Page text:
University of Maryland Extension

Planting Annuals and Perennials

Soil Preparation 

Preparing the soil is important for flowers, especially perennials. You can get a head start on spring planting by preparing the soil in your flower bed in the fall.

  1. Have the soil tested early and adjust the pH if needed. Materials to adjust pH need time to work.
  2. Check and adjust drainage. To test drainage, dig a hole about 10 inches deep and fill with water. The next day, fill the hole with water again and see how long it remains. It should not exceed eight hours. If drainage is poor, dig furrows along the sides of the bed and add soil from the furrows to the bed. This raises the level of the bed above the soil level, allowing excess water to seep from the bed into the furrows. Prevent soil erosion during rains by surrounding raised beds with wooden or masonry borders.
  3. Dig the bed. Add about 1 -2 inches of organic matter to improve soil structure. 
  4. In spring, add fertilizer if necessary. Spade again, and rake surface smooth.

Planting Procedure

Before setting out transplants, harden them off by exposing them to gradually increasing time outside. The plants will receive more light and cooler temperatures, improving their vigor. Set out annual plants after the last frost date for your area.

Plant late summer or fall flowering perennials in the spring. Plant spring-flowering perennials in late summer or early fall. Check exact planting dates for specific perennials. Regardless of the time of planting, allow perennials sufficient time to establish themselves before they bloom or endure the onset of cold weather.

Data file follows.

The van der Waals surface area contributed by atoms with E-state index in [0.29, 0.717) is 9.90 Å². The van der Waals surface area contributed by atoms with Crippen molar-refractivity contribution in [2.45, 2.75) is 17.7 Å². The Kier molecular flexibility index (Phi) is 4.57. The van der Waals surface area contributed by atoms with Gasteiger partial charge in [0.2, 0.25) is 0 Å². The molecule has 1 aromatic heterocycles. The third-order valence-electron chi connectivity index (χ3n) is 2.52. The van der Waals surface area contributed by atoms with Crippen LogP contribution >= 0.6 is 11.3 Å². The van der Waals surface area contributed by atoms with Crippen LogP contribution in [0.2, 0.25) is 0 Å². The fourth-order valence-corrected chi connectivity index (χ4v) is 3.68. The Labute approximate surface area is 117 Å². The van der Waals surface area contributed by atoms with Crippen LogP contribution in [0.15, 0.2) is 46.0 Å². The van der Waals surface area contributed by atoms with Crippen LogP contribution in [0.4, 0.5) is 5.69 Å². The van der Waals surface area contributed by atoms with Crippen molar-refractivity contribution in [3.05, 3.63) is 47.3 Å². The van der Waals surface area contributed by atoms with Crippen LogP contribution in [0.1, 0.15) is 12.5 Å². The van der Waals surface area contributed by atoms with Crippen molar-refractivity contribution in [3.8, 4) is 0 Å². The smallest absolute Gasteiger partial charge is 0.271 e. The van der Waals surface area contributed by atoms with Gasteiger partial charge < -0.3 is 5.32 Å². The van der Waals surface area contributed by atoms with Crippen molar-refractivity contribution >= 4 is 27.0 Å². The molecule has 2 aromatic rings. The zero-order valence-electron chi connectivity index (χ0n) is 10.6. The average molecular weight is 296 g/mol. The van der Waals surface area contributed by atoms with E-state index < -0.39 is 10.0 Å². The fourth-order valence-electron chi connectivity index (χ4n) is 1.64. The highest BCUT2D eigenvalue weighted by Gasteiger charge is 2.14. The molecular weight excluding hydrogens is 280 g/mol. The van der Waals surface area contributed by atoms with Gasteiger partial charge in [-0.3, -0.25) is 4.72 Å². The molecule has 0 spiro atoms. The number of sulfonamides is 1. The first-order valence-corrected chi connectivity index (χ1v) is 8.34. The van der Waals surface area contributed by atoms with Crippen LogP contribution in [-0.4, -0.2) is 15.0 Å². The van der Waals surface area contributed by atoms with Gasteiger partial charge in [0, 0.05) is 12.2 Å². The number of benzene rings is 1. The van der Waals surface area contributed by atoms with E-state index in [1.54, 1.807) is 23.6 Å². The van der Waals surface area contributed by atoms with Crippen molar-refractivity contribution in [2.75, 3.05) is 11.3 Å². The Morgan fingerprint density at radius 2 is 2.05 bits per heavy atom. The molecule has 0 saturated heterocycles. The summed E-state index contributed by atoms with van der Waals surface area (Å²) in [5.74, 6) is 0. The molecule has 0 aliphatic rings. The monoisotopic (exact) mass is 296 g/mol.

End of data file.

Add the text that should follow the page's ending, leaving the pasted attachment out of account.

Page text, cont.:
1. For each plant, dig a hole large enough to accept its root system comfortably.

2. Remove transplants from flats by slicing the soil between the plants. Lift each plant from its flat with a block of soil. If the plant is in a fiber pot, remove the paper from the outside of the root mass and set the plant in a prepared planting hole. When setting out plants in peat pots, set the entire pot in the planting hole but remove the upper edges of the pot so that all of the peat pot is covered when you firm soil around the transplant.
3. Set the soil block in a planting hole and backfill it so the plant sits at the same level. 
4. Irrigate each hole with a starter solution of water-soluble, high-phosphate fertilizer to stimulate root growth. Follow package directions.
5. After setting the plants, water them with a starter solution as described above. 
6. Allow plenty of space between plants to give them room to develop.

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